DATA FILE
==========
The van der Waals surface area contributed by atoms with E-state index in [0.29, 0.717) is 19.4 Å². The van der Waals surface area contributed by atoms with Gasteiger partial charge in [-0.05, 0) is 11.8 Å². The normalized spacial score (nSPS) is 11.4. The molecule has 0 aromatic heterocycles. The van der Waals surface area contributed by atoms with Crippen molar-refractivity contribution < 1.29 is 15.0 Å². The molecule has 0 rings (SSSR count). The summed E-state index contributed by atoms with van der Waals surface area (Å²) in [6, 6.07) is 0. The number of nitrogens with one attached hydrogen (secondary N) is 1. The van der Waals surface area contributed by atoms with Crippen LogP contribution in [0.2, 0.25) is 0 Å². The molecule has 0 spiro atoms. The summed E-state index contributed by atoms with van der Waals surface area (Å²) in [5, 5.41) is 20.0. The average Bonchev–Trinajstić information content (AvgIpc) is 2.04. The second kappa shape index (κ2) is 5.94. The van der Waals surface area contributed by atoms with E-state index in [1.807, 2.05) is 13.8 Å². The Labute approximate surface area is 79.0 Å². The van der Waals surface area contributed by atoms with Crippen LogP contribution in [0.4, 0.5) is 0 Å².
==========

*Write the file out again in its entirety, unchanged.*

The van der Waals surface area contributed by atoms with E-state index in [0.29, 0.717) is 19.4 Å². The van der Waals surface area contributed by atoms with Gasteiger partial charge in [-0.05, 0) is 11.8 Å². The normalized spacial score (nSPS) is 11.4. The molecule has 0 aromatic heterocycles. The van der Waals surface area contributed by atoms with Crippen molar-refractivity contribution < 1.29 is 15.0 Å². The molecule has 0 rings (SSSR count). The summed E-state index contributed by atoms with van der Waals surface area (Å²) in [6, 6.07) is 0. The number of nitrogens with one attached hydrogen (secondary N) is 1. The van der Waals surface area contributed by atoms with Crippen LogP contribution in [0.2, 0.25) is 0 Å². The molecule has 0 spiro atoms. The summed E-state index contributed by atoms with van der Waals surface area (Å²) in [5, 5.41) is 20.0. The average Bonchev–Trinajstić information content (AvgIpc) is 2.04. The second kappa shape index (κ2) is 5.94. The van der Waals surface area contributed by atoms with E-state index in [1.807, 2.05) is 13.8 Å². The Labute approximate surface area is 79.0 Å². The van der Waals surface area contributed by atoms with Crippen LogP contribution in [0.4, 0.5) is 0 Å².